Old Pulteney 12 Yr: 43% abv
This is a Single Malt Scotch, and quite a wonderful one. Sorry not to leave you in anticipation, but I didn’t want to wait. This is the most northern distillery on the main land of Scotland, which sits in Pulteneytown near Wick Bay. Ahh! That’s why they have the boat theme going on here. What does location matter in a whisky review? It turns out to be a really important thing. Coastal spirits generally take on a more salty, seawater characteristic, where valley whiskies have more of a fresh taste to them, which fresh valley water attributes too. Do you want evidence that this matters? Old Pulteney 12 Yr would shout that to you. Here is some tasting notes:
On the nose, you get an instant, light graininess to the whisky, with malt barley right up front, some lemon-type citrus, and with our long intro about water sources foreshadowing to this, saltiness! Yes, there is salt and brininess to this, with some seaweed on the nose as well, but there is sweetness as well: sugarcane type sweetness, and a very slight hint of honeydew. There is slight spiciness, and a dry yeast on the nose well. The nose is quite complex, and feeds more in after water, adding some more sea water smell, light dry mint, and other dry herbs and fruits into the nose. When you finally try the whisky, you might be surprised at how personable it is.
It does start salty on the arrival, but gives you the malt that you love in your Scotch, with some interesting ginger spice and seaweed. After water, you’ll find the arrival sweeter, with an addition of wheaty grain notes and a smooth palate. The body gives you a great blast of sweet barley, briny salt, even some slight peat. Interestingly, this isn’t a complex body before you put some water in it, but after, more starts to come out. You’ll get some heather honey, more malt, pepper and allspice, mint leaves, and even some light herb and spice notes as well. The finish is complex as well, with similar notes to the body, but adding some molasses, powdered sugar, hay and sherry, wheat, sweet cinnamon, peat, pepper, and a slight dryness.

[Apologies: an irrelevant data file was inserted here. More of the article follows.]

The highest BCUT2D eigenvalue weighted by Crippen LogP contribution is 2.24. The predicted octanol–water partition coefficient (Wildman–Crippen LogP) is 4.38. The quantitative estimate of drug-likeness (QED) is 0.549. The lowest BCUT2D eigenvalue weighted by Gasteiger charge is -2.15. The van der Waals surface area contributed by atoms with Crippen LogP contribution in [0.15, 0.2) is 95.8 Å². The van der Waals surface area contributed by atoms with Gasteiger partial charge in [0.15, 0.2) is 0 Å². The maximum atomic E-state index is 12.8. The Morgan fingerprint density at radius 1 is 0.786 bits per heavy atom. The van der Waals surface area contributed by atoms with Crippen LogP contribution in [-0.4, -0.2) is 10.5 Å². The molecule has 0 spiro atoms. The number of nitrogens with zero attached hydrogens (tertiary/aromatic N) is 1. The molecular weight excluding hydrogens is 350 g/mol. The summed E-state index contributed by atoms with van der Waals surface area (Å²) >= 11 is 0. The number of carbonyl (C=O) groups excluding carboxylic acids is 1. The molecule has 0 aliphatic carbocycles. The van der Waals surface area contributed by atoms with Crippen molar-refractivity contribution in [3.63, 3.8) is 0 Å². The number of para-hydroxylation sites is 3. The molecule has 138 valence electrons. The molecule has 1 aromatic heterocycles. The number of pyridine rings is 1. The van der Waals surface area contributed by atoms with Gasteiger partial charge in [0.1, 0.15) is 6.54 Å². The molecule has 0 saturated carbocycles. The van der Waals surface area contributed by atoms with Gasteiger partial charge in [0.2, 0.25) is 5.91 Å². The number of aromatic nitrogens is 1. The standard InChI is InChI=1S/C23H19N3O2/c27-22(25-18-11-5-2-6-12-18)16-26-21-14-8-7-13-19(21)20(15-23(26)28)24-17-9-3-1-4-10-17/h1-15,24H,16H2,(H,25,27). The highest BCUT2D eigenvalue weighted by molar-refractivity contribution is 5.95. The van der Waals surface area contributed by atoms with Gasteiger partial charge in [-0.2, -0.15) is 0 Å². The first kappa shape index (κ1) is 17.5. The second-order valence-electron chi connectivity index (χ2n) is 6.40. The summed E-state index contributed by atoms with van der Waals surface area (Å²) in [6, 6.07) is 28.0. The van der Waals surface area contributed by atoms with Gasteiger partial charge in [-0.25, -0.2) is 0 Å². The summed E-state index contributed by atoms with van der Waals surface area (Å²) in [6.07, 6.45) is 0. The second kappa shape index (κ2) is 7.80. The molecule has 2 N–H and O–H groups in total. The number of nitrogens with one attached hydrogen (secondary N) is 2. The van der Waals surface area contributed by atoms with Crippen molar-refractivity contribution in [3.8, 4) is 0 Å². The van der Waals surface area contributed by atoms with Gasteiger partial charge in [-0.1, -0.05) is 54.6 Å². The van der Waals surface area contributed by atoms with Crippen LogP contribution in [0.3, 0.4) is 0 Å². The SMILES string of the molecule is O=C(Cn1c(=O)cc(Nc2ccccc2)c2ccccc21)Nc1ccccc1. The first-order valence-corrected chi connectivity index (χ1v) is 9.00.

It is a medium finish, so not terribly impressive, but gives off some great notes and differences, and the introduction of sherry into the finish is really enjoyable. Overall, this is a complex and different Scotch, and we think it to be light-years ahead of other Scotches in the same price range. The saltiness shouldn’t deter you from this, as it is compelling and not overbearing. We highly recommend this, and at $40 a bottle, it should be a Single Malt staple for anybody looking for something refreshing and wonderful. At 43% and a natural looking color, this hits all the right marks. Highly recommended.